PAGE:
Thursday, June 26, 2008

Points of Viewing Children's Thinking, Ricki Goldman

I recommend this book to all who used camcorders in their class for doing action research or ethnographic inquiries, and to all those who have read my last post on Jacques Duez, the Belgian teacher who used the video camera in his ethics lessons to record the discussions that took place in his classroom and to share it with other classes, the local community or teachers in his school.

Some quotes from this marvelous and inspiring book:

"I sense a crisis looming in front of us, a crisis of technological illiteracy that I believe we can overcome as a society if we simply listen carefully to the stories that young people tell us about their understanding. Although we introduce innovative programs in an attempt to reach students, we do little to find out about how they view their own thinking. Instead, we apply more and more antidotes and theoretical solutions from above. How many more "educational experiments" will we impose on our schools without listening to how children view their learning."

"How can we think that schools are natural settings in which to observe young people? Not only are they social constructions whose purpose is to manage and enculturate the next generation, they are places where performances of gender, class, race, and economic status are played out at every turn of the head."

"Working with analog and digital video data can shift the nature of ethnographic inquiry, redefining its boundaries by blurring the distinctions that previously separated those who are the subjects of inquiry (informants and participants), those who do the recording and interpreting (ethnographers), and those who read the texts (audiences)."

"(…) will teachers ever be able to know what children really knwo in these mediated cultures? And what happens to standards and testing when each child's learning is encouraged to be intrinsically unique? My answer to the first questions is "no". The second question I answer wiht a better question, "What else do you think could replace uniformity and conformity as the measure of learning?"

"The changing role of teachers is not to become the school technologist; it is to enter into the discours with children about what it is to know something in any given culture, even a computer culture. It is to become part epistemologist, part ethnographer, and, always, to become a learner."

"We can look at the school not only as a place that disseminates culture to those who have no choice but to partake in its rituals, but also as a place where cultures emerge and are created, layer upon layer. The school is its own culture, and it contains many subcultures, each with its own past, present, and future. The young people and adults who share the same physical and psychological space for 8 to 10 hours a day are the makers of that culture, not merely its recipients."

Today Ricki Goldman works at the New York University Steinhardt School of culture, Education, and Human Development
http://steinhardt.nyu.edu/profiles/faculty/ricki_goldman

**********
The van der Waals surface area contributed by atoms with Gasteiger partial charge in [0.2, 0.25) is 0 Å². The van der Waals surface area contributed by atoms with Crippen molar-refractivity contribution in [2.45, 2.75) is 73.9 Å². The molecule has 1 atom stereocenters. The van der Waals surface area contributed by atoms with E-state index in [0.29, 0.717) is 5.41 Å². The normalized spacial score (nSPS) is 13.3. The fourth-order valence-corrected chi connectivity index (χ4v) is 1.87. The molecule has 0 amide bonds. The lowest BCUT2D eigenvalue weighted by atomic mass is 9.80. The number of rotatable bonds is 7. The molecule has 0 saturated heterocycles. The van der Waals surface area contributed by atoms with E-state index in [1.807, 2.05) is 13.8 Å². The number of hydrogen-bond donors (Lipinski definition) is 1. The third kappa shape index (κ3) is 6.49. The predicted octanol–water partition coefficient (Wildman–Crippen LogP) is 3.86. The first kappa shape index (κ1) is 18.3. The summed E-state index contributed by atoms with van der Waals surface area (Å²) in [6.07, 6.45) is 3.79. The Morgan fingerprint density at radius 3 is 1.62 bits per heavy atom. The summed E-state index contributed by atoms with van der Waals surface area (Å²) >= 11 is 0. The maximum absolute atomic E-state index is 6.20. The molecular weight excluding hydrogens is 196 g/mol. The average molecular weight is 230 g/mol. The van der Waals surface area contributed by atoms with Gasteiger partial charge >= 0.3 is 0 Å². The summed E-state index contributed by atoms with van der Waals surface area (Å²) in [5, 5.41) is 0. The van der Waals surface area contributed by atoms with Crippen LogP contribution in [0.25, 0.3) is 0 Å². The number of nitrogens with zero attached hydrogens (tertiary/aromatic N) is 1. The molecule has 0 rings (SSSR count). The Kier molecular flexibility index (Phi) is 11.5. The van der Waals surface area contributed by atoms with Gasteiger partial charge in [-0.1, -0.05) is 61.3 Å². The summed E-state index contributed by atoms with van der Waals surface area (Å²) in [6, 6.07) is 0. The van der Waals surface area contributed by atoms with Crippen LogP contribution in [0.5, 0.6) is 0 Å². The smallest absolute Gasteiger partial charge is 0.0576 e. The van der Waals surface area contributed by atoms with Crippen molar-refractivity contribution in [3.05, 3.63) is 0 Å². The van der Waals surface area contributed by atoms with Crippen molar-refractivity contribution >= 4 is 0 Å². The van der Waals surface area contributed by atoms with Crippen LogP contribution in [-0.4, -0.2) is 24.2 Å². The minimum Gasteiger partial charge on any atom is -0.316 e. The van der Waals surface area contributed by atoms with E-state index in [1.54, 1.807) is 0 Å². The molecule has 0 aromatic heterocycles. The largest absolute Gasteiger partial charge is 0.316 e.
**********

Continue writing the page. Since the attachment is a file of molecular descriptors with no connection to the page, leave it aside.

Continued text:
MERLin, the Multimedia Ethnographic Research Lab at the University of British Columbia where Ricki Goldman used to work
http://orion.njit.edu/merlin/people/ricki/index.html

Jacques Duez: On listening to the children

In the last week I was very absorbed by Jacques Duez's work and busy preparing an event where I presented it to teachers. Jacques Duez has worked for more than 30 years as an ethics teacher in Mons (Belgium). In his early teaching he was very soon frustrated with giving lessons to students during which they were When he noticed that what students brought up themselves was much more interesting to them and to him, he started first tape recording and soon video recording what they said about a certain topic and to share those recordings among different classes. He became famous in Belgium at the moment where Wilbur Leguebe a director of documentary movies working for the national broadcast company RTBF and Agnès Lejeune a journalist made a series of five TV documentaries on Duez's work. One of the most interesting aspects of these documentaries was that they contacted Duez's former students to find out what memories they had of their primary school years and their ethics lessons with Jacques Duez, and to what extend it influenced their later life. The sequences showing young adults sharing their perception of themselves as children while reviewing video tapes showing them during their discussions ten or fifteen years ago are quite remarkable.

When I discovered Jacques Duez's work a few years ago (unfortunately after having left teaching) I was very much impressed by his approach, his way of talking to the children and their profound reflections. His approach is very close to that of Vivian Gussin Paley and in the best tradition of people like Françoise Dolto the famous French doctor and psychoanalyst. I was particularly impressed by a story of a boy whose difficult family situation affected his behavior in school and generated the usual difficulties in the relationship with his teachers, classmates and of course with learning. Only after viewing a video sequence on how this boy explained his situation in Jacques Duez's class his teachers realized how difficult this boy's life was, how little they knew about him and how they had kept teaching and expecting a certain behavior from him without any regard to his social background.